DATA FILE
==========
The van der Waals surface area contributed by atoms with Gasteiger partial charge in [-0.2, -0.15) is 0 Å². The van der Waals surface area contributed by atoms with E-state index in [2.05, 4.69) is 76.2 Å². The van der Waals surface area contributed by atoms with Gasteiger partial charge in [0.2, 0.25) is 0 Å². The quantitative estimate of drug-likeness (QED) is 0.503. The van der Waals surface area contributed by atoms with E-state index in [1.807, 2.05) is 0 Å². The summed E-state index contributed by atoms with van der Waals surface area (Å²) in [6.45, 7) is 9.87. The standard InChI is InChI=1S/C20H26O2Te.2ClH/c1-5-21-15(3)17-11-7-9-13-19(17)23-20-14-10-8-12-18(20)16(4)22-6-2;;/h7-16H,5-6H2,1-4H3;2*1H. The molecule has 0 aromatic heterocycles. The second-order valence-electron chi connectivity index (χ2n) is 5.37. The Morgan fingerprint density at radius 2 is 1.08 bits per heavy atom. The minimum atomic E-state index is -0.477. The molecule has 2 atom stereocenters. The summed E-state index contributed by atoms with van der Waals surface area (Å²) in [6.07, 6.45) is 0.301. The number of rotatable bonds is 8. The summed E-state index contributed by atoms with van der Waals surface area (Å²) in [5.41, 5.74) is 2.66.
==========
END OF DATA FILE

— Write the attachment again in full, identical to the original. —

The van der Waals surface area contributed by atoms with Gasteiger partial charge in [-0.2, -0.15) is 0 Å². The van der Waals surface area contributed by atoms with E-state index in [2.05, 4.69) is 76.2 Å². The van der Waals surface area contributed by atoms with Gasteiger partial charge in [0.2, 0.25) is 0 Å². The quantitative estimate of drug-likeness (QED) is 0.503. The van der Waals surface area contributed by atoms with E-state index in [1.807, 2.05) is 0 Å². The summed E-state index contributed by atoms with van der Waals surface area (Å²) in [6.45, 7) is 9.87. The standard InChI is InChI=1S/C20H26O2Te.2ClH/c1-5-21-15(3)17-11-7-9-13-19(17)23-20-14-10-8-12-18(20)16(4)22-6-2;;/h7-16H,5-6H2,1-4H3;2*1H. The molecule has 0 aromatic heterocycles. The second-order valence-electron chi connectivity index (χ2n) is 5.37. The Morgan fingerprint density at radius 2 is 1.08 bits per heavy atom. The minimum atomic E-state index is -0.477. The molecule has 2 atom stereocenters. The summed E-state index contributed by atoms with van der Waals surface area (Å²) in [6.07, 6.45) is 0.301. The number of rotatable bonds is 8. The summed E-state index contributed by atoms with van der Waals surface area (Å²) in [5.41, 5.74) is 2.66.